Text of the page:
"He doesn't have a 42-inch vertical, he's not blisteringly fast, but he uses his smarts and he knows how to use his body to create angles and get defenders on his hips," Broekhoff said. "And he's just so smart and so strong when he gets you in that position that you're kind of just to his will. Whatever he wants to do, he's going to do. Although you try your hardest, he just finds ways. It's kind of too hard to teach. You can try and take things from [watching] it, but to do that naturally is a gift."

Doncic is a master of hesitation, deception and positioning, a pain to play against and a joy to play with -- as long as you get used to the ball flying your way out of nowhere. Kleber said this can happen even when you don't realize that you're open. 

"Whenever you think you're not going to get it, that's probably when you're going to get it," Broekhoff said. 

Even if you have watched every second of every Mavericks game this season -- or, like me, watched all of Doncic's pick-and-rolls and isolations on Synergy for "research" -- you have not, however, seen all of his tricks. In the moments between light shooting and stretching at the beginning of a recent practice, Doncic made a shot from behind the backboard, then one off the shot clock. When the Mavs end practices with H-O-R-S-E-style shooting games, no one can compete with him.

"He'll just come and do something just another step higher than everyone's done," Broekhoff said. "Over the backboard, from in the tunnels or full-court shots. He does it, but it's just kind of normal for him. He does his stuff and it's just kind of like, 'Yep, thanks.' It's not like a huge celebration."

"He can shoot like a rainbow shot from halfcourt and make it go in," Kleber said, "when everybody else is just trying to shoot a regular shot and trying to make it."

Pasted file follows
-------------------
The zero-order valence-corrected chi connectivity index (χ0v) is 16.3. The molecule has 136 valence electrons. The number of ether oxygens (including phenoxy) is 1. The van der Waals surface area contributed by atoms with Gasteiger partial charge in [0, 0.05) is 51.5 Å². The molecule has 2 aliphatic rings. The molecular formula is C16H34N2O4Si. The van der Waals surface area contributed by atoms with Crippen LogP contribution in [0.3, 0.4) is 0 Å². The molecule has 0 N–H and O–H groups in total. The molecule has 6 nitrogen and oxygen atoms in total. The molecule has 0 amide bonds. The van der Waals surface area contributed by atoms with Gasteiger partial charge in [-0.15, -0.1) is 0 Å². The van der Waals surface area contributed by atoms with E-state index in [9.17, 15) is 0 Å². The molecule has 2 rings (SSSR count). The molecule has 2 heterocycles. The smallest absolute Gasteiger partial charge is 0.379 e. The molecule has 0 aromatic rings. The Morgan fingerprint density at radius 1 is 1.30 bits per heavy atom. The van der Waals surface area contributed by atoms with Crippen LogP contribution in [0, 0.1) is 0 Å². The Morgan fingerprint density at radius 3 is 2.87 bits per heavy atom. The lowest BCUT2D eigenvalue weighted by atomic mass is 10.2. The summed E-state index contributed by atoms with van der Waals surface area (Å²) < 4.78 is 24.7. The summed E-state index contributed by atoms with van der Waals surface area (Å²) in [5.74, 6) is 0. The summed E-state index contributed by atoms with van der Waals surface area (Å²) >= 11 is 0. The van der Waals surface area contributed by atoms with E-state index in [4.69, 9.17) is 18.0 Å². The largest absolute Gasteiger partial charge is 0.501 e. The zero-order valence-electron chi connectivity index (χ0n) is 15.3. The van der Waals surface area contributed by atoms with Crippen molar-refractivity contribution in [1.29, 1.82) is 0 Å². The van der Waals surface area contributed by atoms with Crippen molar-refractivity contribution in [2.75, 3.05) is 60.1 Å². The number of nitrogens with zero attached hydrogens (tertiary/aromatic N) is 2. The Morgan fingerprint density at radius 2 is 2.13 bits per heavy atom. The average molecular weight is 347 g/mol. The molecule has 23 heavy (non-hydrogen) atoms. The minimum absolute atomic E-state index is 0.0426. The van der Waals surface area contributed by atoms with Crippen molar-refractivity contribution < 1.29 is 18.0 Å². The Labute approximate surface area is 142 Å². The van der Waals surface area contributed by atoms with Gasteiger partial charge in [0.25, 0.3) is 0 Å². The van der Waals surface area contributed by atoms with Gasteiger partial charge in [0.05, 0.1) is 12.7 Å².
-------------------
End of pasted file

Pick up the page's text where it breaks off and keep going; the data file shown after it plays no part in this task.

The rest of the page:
The Mavericks' practice facility does not have a particularly high ceiling, so rainbows are impossible. Three-quarter-court shots should be, too, but Doncic "somehow banks it in" from that distance, according to Broekhoff. Like superbolts to scientists, Doncic is a curiosity. He is turning Dallas' regular-season games into appointment viewing, and he is in complete command of the game, in better shape than ever before and in the way-too-early MVP conversation. Broekhoff said that he routinely does "things that you just don't think should be done or can be done," praising him for bringing fun and excitement but lamenting that Doncic "just makes me feel bad" because he makes it look so easy. 

"Everybody wants to be Luka," Kleber said.

An airing of grievances 

Three complaints: 

  • I don't find the Philadelphia 76ers particularly fun anymore, and they have to work way too hard to get decent looks.
  • The Atlanta Hawks, owners of the league's worst offense (per Cleaning The Glass) have scored a perfectly fine 108.4 points per 100 possessions with Trae Young on the court and a miserable 89.6 per 100 without him (per 
  • The Milwaukee Bucks have an awesome statistical profile again, but I can't get past their decision not to keep Malcolm Brogdon

These gripes are loosely related. Every time I watch any of these teams, there are stretches where I hate the shape of the offense. This can be directly traced to the way these three rosters were constructed. Philadelphia went all-in on size at the expense of playmaking and shooting, and it still has a subpar bench. Atlanta decided to turn Evan Turner into its backup point guard instead of signing one. Milwaukee, after losing in the conference finals largely because it didn't have a diversity of offensive options, exacerbated that issue. These problems were predictable. 

What is this?

LeBron, stop it.

What is THIS?


10 more stray thoughts: I have so many more Luka clips saved on my laptop … No recent team has disappointed me more than the Chicago Bulls have so far this season … Keep an eye on Nasir Little … The Rockets are playing defense again … Something has to change in San Antonio …  I remain skeptical about Rajon Rondo fitting with LeBron despite Frank Vogel saying Rondo's impact is "measured in swag" … The revival of Rondae Hollis-Jefferson has been a heartening story … Here is a genuinely delightful oral history … It's kind of nuts that Miami is still second in defense (per CTG) despite Justise Winslow missing all this time … Bogdan Bogdanovic